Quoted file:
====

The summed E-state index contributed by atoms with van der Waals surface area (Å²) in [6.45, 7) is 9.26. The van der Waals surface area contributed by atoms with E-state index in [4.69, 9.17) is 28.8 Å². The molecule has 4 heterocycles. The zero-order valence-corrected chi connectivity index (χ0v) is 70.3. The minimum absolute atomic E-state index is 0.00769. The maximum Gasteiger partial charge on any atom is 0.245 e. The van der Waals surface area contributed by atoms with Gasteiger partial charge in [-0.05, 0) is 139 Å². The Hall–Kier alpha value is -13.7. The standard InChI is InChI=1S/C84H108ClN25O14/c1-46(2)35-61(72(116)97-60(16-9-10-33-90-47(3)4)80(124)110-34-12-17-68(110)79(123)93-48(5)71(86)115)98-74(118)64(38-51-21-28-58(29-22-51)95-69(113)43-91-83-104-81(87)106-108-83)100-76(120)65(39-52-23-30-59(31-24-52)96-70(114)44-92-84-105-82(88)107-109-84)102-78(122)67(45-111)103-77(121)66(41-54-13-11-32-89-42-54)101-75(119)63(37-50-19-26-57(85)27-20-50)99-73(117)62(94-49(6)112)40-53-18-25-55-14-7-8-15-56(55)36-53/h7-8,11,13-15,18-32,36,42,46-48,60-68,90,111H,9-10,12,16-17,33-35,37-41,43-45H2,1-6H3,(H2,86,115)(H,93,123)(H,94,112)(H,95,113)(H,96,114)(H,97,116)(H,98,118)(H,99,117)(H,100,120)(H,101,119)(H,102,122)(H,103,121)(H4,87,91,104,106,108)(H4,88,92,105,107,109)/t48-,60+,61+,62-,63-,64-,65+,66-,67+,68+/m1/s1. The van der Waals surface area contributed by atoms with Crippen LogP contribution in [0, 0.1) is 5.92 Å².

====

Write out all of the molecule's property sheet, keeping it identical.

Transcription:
The summed E-state index contributed by atoms with van der Waals surface area (Å²) in [6.45, 7) is 9.26. The van der Waals surface area contributed by atoms with E-state index in [4.69, 9.17) is 28.8 Å². The molecule has 4 heterocycles. The zero-order valence-corrected chi connectivity index (χ0v) is 70.3. The minimum absolute atomic E-state index is 0.00769. The maximum Gasteiger partial charge on any atom is 0.245 e. The van der Waals surface area contributed by atoms with Gasteiger partial charge in [-0.05, 0) is 139 Å². The Hall–Kier alpha value is -13.7. The standard InChI is InChI=1S/C84H108ClN25O14/c1-46(2)35-61(72(116)97-60(16-9-10-33-90-47(3)4)80(124)110-34-12-17-68(110)79(123)93-48(5)71(86)115)98-74(118)64(38-51-21-28-58(29-22-51)95-69(113)43-91-83-104-81(87)106-108-83)100-76(120)65(39-52-23-30-59(31-24-52)96-70(114)44-92-84-105-82(88)107-109-84)102-78(122)67(45-111)103-77(121)66(41-54-13-11-32-89-42-54)101-75(119)63(37-50-19-26-57(85)27-20-50)99-73(117)62(94-49(6)112)40-53-18-25-55-14-7-8-15-56(55)36-53/h7-8,11,13-15,18-32,36,42,46-48,60-68,90,111H,9-10,12,16-17,33-35,37-41,43-45H2,1-6H3,(H2,86,115)(H,93,123)(H,94,112)(H,95,113)(H,96,114)(H,97,116)(H,98,118)(H,99,117)(H,100,120)(H,101,119)(H,102,122)(H,103,121)(H4,87,91,104,106,108)(H4,88,92,105,107,109)/t48-,60+,61+,62-,63-,64-,65+,66-,67+,68+/m1/s1. The van der Waals surface area contributed by atoms with Crippen LogP contribution in [0, 0.1) is 5.92 Å².